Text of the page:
Commission office, 360-902-2267
OLYMPIA – On Friday, the Washington Fish and Wildlife Commission approved a land acquisition to accept a seven-acre land donation from the Wild Steelhead Coalition in Asotin County. The Ebsen Water Access Area along the Grande Ronde River is next to the Chief Joseph Wildlife Area and includes a popular hand boat launch, restrooms, and five primitive camping sites. The Washington Department of Fish and Wildlife (WDFW) has operated and maintained the area for many years under property owner agreements.
The Commission also reclassified the state status listing for Greater sage-grouse from threatened to endangered. WDFW biologists remained concerned when last year’s wildfires burned over significant leks (mating grounds), and nesting and wintering habitat of the already dwindling population.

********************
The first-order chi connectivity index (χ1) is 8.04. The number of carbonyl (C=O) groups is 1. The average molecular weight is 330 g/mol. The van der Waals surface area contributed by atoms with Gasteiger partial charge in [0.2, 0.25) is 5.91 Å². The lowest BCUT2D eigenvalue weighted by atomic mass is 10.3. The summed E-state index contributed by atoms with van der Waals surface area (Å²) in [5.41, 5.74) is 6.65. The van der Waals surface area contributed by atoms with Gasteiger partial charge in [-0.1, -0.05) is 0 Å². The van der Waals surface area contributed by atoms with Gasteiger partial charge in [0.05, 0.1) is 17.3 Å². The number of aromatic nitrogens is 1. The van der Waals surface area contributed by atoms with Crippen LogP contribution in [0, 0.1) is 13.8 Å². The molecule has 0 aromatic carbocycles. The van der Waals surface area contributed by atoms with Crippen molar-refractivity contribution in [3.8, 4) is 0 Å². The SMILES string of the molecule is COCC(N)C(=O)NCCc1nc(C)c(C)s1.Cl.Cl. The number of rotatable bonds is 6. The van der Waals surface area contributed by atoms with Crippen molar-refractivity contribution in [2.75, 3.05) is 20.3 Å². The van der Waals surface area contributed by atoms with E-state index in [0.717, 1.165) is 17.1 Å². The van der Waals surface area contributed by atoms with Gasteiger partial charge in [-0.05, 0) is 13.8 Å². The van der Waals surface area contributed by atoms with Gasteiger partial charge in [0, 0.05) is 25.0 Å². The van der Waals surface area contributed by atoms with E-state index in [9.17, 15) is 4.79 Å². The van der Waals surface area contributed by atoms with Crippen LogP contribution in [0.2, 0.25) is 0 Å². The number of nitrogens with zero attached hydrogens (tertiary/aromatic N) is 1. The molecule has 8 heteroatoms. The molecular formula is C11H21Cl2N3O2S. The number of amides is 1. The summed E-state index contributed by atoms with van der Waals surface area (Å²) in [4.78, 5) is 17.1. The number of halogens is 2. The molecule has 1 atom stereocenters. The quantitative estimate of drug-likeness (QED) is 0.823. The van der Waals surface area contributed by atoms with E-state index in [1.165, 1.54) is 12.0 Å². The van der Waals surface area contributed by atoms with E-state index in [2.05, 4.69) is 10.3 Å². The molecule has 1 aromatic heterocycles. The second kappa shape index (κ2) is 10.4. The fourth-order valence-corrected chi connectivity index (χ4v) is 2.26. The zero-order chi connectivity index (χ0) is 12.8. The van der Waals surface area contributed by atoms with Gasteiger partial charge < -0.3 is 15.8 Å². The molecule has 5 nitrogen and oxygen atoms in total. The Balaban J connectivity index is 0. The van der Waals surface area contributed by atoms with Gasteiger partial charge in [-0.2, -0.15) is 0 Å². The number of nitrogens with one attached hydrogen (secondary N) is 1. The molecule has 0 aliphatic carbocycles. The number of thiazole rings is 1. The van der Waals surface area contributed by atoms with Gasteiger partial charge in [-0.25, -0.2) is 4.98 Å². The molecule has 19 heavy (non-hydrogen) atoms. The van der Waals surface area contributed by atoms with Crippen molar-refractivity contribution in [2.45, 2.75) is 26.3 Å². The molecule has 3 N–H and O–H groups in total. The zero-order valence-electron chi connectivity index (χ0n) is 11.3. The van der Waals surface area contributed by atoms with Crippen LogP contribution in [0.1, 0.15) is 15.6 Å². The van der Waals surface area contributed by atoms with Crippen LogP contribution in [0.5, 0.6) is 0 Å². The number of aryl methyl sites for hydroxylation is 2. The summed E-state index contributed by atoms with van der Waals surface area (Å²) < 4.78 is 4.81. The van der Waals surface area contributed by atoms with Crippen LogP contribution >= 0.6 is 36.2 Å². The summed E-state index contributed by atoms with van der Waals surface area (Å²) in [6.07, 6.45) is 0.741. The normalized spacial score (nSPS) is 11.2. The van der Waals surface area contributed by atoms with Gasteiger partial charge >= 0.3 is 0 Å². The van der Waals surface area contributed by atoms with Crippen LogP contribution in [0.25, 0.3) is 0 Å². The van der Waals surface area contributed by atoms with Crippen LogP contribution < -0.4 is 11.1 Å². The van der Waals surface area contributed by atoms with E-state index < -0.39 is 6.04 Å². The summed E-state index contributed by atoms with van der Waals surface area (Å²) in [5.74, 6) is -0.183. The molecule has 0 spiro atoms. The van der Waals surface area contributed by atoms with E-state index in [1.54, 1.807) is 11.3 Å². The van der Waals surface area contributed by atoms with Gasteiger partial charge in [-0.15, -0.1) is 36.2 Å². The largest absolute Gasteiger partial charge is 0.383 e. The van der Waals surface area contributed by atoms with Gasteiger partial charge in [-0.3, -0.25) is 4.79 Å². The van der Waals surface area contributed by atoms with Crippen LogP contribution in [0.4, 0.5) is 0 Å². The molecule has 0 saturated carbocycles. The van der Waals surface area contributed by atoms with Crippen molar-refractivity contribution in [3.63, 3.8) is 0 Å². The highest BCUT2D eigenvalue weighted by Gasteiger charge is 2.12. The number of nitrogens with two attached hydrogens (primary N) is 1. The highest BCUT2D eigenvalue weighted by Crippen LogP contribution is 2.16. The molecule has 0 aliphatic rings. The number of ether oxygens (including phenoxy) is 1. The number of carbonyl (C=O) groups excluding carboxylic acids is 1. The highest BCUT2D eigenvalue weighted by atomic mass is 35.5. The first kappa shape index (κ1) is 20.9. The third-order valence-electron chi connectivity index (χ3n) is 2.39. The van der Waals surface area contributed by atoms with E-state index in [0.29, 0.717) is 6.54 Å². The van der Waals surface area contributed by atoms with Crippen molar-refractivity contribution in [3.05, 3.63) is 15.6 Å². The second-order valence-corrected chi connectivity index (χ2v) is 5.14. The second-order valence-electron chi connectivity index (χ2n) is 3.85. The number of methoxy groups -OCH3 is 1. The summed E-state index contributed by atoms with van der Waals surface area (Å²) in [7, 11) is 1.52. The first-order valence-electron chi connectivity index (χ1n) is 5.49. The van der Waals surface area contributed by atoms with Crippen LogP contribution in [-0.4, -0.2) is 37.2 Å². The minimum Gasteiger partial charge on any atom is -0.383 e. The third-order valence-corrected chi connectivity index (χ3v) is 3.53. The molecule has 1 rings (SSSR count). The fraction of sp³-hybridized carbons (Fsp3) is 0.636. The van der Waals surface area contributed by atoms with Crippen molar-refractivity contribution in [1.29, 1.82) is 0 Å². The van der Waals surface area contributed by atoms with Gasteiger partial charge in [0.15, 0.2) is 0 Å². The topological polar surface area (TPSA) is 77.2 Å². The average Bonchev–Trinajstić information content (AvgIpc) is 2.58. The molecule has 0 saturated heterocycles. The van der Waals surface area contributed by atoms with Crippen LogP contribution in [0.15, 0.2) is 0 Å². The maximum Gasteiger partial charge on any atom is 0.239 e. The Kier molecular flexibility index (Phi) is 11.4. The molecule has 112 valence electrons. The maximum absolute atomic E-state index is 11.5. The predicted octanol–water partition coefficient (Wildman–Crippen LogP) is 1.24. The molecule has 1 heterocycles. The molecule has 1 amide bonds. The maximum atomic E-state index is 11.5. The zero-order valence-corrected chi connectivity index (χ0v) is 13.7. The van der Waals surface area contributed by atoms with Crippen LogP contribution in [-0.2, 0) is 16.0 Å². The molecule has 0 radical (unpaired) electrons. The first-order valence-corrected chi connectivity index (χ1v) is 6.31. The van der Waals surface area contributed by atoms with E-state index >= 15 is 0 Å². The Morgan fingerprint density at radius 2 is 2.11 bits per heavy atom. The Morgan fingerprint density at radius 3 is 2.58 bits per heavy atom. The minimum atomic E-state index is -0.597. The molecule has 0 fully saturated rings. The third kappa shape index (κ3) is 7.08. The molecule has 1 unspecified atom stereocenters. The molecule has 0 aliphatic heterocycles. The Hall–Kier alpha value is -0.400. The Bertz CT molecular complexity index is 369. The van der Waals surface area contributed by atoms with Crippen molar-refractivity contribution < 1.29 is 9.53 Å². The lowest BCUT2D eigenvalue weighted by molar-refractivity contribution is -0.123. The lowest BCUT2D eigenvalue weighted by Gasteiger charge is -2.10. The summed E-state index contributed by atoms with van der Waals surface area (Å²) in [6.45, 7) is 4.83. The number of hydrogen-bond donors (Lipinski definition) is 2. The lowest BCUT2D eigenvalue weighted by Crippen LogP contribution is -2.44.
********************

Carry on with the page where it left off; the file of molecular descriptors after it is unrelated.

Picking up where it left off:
The Commission heard an annual briefing on the Department’s wolf management work outlining a 12th consecutive year of population growth as wolves continue their journey toward recovery in Washington. As of December 2020, a minimum estimate of 178 wolves and 29 packs were documented across the state.
The Commission also maintained the state’s sensitive status of gray whales and endangered status for humpback whales. Recreational boaters should follow regulations to support the safety of Southern Resident killer whales and other marine mammals. For more information visit bewhalewise.org.
To review the agenda and presentation materials from the Commission meeting, visit wdfw.wa.gov/about/commission/meetings.
The Washington Fish and Wildlife Commission is a panel appointed by the governor that sets policy for the Washington Department of Fish and Wildlife (WDFW). WDFW works to preserve, protect, and perpetuate fish, wildlife and ecosystems while providing sustainable fish, wildlife, and recreational and commercial opportunities.